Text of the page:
During the pandemic, he has been performing before crowds of thousands on Zoom. Aaron likens the process of live coding with Sonic Pi, which has been translated into 15 languages, to the first wave of punk rock, which celebrated a DIY aesthetic and often elicited an “I could do that” response within the audience. Most approaches to experimental music-making are “traditionally focused on expert musicians or people with PhDs in musicology,” Aaron says. “Sonic Pi is explicitly designed for the kid in everybody.”

[Illustration: James Gilleard]


Roberto Orosei knew as early as 2008 that he’d found something exciting bouncing off the surface of Mars: bright radar “reflections,” spanning about 12 miles across, roughly a mile below the planet’s southern polar cap. The most plausible explanation was an underground lake of some sort, a potential harbor for extraterrestrial life. But Orosei wanted to make sure, which took almost a decade.


There are over 6 million mom-and-pop stores in China, and despite the growth of e-commerce, they still represent 50% of retail sales of consumer packaged goods in the country. But it’s an analog business. Sub-distributors mark up prices. Major CPG brands, meanwhile, struggle to connect with these stores, and intermediaries often make their products too expensive for sellers. As a 21-year veteran of Procter & Gamble China, Kevin Lin experienced this firsthand. After joining Alibaba in 2016, he created a solution.


Gabriel Weinberg’s privacy-focused search engine doesn’t track users or log their search histories. What it does is offer peace of mind. Weinberg created it 11 years ago after hearing, as an angel investor, pitch after pitch from ad-tech startups about how they could slice, dice, and target groups of users using deeply personal data. “I thought, This is shady, and it’s only going to get crazier,” he says.


After transitioning from journalism to user experience design, Steph Hay found herself at Capital One helping to create an AI assistant that customers would end up loving so much, one invited it to Thanksgiving dinner. “Eno” is the first gender-neutral AI assistant in banking, bucking the trend among companies to render smart assistants’ female. “We want our customers to relate with and trust Eno,” Hay says.


Impossible Foods released a new version of its acclaimed plant-based burger in grocery stores and Burger Kings nationwide last year. As an encore, in January the company debuted its ground pork and pork sausage substitutes. Impossible Sausage is now available at 20,000 locations throughout the U.S. including Starbucks. As director of research, biochemist Celeste Holz-Schietinger oversees product innovation and flavor discovery within the company’s 150-person team of scientists, whose mission is not to simply imitate meats but to improve upon them. For the updated burger, the team reverse engineered the product to figure out the role that each ingredient played.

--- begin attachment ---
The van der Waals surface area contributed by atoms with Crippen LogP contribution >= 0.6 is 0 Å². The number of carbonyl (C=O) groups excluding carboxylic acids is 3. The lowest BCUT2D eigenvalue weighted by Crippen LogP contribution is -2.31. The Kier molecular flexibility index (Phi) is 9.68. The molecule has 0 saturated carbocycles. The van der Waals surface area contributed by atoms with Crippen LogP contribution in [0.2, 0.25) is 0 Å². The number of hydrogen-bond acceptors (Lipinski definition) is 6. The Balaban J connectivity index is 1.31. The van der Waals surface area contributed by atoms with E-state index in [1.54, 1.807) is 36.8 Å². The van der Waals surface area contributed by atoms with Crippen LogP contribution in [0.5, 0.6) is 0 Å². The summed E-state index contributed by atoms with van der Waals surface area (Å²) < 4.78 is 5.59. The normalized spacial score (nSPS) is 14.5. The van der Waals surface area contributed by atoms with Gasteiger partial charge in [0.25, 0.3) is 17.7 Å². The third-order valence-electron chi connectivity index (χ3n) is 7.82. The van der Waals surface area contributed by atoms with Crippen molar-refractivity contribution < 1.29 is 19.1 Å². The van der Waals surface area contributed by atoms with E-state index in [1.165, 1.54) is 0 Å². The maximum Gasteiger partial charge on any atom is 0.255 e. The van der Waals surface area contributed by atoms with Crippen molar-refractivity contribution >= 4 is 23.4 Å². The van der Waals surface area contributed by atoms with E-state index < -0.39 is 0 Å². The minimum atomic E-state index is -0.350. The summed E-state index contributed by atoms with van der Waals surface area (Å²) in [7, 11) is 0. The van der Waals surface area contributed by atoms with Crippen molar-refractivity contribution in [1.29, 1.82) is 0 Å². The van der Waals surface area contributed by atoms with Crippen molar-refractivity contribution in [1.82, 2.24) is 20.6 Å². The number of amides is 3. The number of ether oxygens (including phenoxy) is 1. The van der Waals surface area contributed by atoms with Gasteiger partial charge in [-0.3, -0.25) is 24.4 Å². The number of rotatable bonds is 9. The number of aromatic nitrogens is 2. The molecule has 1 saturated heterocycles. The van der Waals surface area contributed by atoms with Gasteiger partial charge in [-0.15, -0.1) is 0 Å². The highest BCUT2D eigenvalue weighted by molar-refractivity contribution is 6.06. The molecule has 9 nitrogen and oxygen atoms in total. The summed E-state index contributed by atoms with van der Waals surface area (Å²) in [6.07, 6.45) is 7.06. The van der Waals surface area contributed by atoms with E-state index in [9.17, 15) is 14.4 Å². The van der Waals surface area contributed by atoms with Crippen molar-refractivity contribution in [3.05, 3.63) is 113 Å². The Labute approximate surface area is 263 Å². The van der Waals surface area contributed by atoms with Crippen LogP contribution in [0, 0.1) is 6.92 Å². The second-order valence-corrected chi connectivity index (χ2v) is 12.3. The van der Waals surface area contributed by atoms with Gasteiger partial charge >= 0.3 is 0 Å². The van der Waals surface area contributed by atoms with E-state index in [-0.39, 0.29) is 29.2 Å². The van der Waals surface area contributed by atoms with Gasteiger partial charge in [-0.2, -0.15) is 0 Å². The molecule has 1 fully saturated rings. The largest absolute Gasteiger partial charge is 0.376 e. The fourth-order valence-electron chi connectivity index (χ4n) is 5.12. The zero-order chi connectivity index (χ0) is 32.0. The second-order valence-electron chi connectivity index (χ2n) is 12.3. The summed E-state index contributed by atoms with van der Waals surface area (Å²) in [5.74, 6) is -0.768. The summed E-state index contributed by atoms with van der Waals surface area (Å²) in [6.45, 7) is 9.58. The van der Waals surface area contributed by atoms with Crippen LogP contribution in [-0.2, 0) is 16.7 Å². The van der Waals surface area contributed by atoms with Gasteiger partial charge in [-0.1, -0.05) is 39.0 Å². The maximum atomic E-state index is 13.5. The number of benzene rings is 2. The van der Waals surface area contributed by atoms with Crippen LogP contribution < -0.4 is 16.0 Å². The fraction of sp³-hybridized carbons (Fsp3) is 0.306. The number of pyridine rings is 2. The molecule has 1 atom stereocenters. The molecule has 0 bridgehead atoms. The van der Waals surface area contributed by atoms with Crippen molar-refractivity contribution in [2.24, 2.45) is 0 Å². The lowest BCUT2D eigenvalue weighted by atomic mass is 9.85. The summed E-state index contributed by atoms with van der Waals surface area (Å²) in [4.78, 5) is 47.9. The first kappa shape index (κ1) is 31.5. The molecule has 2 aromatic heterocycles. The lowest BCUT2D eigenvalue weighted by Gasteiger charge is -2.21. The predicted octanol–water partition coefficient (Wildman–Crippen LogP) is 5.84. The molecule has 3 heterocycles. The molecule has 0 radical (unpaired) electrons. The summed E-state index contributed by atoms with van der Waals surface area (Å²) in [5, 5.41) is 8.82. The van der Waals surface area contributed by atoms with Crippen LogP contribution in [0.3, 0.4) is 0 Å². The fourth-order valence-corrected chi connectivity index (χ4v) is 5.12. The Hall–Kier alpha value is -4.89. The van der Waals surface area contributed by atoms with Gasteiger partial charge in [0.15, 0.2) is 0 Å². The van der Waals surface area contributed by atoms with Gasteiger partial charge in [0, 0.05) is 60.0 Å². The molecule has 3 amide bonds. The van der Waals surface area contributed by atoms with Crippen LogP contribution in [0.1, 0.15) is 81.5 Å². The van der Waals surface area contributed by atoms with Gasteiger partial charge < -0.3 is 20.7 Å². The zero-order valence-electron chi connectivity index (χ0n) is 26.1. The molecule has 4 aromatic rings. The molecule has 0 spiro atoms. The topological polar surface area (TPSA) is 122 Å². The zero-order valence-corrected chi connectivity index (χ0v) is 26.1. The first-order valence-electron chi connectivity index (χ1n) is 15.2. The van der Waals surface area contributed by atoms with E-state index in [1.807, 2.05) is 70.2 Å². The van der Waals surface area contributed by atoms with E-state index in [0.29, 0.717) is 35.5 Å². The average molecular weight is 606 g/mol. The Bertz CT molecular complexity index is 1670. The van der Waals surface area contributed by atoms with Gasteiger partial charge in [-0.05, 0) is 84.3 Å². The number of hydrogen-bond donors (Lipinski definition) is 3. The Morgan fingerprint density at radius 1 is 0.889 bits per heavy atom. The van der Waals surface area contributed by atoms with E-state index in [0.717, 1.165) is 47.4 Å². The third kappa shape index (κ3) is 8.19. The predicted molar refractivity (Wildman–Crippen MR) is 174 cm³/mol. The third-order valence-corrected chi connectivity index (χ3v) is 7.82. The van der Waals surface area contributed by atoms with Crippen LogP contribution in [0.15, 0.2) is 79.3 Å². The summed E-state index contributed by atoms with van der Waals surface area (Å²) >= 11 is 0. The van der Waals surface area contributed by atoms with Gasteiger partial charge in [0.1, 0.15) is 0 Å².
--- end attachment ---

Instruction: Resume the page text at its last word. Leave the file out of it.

They swapped in soy protein for wheat protein, which they discovered created off flavors. They also dialed back on coconut oil in favor of sunflower oil, which makes the burger better for grilling. To develop a pork substitute, the team started with the company’s beef and went from there. “Beef is very flavor-forward and bold,” says Holz-Schietinger. “Pork is characterized primarily by its subtlety.” The new product, which features more fat, is designed to mimic pork’s natural collagen proteins, which spring between your teeth and have a velvety richness. Impossible launched its sausages at select Burger Kings earlier this year. It’s now planning a wider rollout of both pork products.


In February 2018, for the first time, New York Fashion Week offered private dressing areas for models who are typically expected to change in full view of the crew and photographers backstage. The development was the result of lobbying by model turned advocate Sara Ziff and Model Alliance, the nonprofit she founded in 2012 as a union alternative for models and, eventually, other independent fashion workers. “There’s an unfortunate sense that models are privileged, and if they don’t like the industry, they should get a ‘real job,’ Ziff says. “Though models appear to lead glamorous lives, the reality can be pretty far from it.”

She is now working with agencies, publishing companies, and brands to make sure that models are afforded respect on and off the runway. Also through her organization, Ziff has proposed legislation that would apply child labor laws to underage models in New York; partnered with universities to research eating disorders as a workplace issue, and created a discreet grievance reporting system for models contending with sexual harassment and online scouting scams.